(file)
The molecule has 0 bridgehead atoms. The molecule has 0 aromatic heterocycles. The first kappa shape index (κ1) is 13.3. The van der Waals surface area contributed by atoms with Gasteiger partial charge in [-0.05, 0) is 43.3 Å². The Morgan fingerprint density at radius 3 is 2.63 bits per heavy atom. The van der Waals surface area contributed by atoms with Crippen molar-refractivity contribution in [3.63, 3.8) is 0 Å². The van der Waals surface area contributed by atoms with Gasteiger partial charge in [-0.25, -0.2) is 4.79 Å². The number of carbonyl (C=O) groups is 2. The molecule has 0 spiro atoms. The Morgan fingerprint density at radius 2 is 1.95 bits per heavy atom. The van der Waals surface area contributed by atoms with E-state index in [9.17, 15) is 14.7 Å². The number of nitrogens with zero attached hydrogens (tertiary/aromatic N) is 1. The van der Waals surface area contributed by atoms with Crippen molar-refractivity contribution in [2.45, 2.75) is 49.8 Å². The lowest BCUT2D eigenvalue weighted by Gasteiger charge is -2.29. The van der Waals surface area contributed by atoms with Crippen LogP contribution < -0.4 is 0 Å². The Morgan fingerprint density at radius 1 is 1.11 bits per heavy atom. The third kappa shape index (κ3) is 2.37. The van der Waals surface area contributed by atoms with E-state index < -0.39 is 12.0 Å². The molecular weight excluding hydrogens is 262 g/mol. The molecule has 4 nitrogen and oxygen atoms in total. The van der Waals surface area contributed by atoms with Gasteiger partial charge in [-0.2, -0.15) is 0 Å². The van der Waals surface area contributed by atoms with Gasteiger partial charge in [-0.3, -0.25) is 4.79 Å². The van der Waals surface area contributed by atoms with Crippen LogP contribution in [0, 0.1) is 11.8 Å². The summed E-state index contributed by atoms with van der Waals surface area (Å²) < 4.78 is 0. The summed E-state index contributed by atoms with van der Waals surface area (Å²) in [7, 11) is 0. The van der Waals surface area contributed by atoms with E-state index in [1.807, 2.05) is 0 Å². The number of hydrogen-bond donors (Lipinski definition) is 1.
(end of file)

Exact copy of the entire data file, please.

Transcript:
The molecule has 0 bridgehead atoms. The molecule has 0 aromatic heterocycles. The first kappa shape index (κ1) is 13.3. The van der Waals surface area contributed by atoms with Gasteiger partial charge in [-0.05, 0) is 43.3 Å². The Morgan fingerprint density at radius 3 is 2.63 bits per heavy atom. The van der Waals surface area contributed by atoms with Crippen molar-refractivity contribution in [3.63, 3.8) is 0 Å². The van der Waals surface area contributed by atoms with Gasteiger partial charge in [-0.25, -0.2) is 4.79 Å². The number of carbonyl (C=O) groups is 2. The molecule has 0 spiro atoms. The Morgan fingerprint density at radius 2 is 1.95 bits per heavy atom. The van der Waals surface area contributed by atoms with E-state index in [9.17, 15) is 14.7 Å². The number of nitrogens with zero attached hydrogens (tertiary/aromatic N) is 1. The van der Waals surface area contributed by atoms with Crippen molar-refractivity contribution in [2.45, 2.75) is 49.8 Å². The lowest BCUT2D eigenvalue weighted by Gasteiger charge is -2.29. The van der Waals surface area contributed by atoms with Crippen LogP contribution < -0.4 is 0 Å². The Morgan fingerprint density at radius 1 is 1.11 bits per heavy atom. The third kappa shape index (κ3) is 2.37. The van der Waals surface area contributed by atoms with E-state index < -0.39 is 12.0 Å². The molecular weight excluding hydrogens is 262 g/mol. The molecule has 4 nitrogen and oxygen atoms in total. The van der Waals surface area contributed by atoms with Gasteiger partial charge in [-0.2, -0.15) is 0 Å². The van der Waals surface area contributed by atoms with Gasteiger partial charge in [-0.3, -0.25) is 4.79 Å². The van der Waals surface area contributed by atoms with Crippen LogP contribution in [0, 0.1) is 11.8 Å². The summed E-state index contributed by atoms with van der Waals surface area (Å²) < 4.78 is 0. The summed E-state index contributed by atoms with van der Waals surface area (Å²) in [7, 11) is 0. The van der Waals surface area contributed by atoms with E-state index in [1.807, 2.05) is 0 Å². The number of hydrogen-bond donors (Lipinski definition) is 1.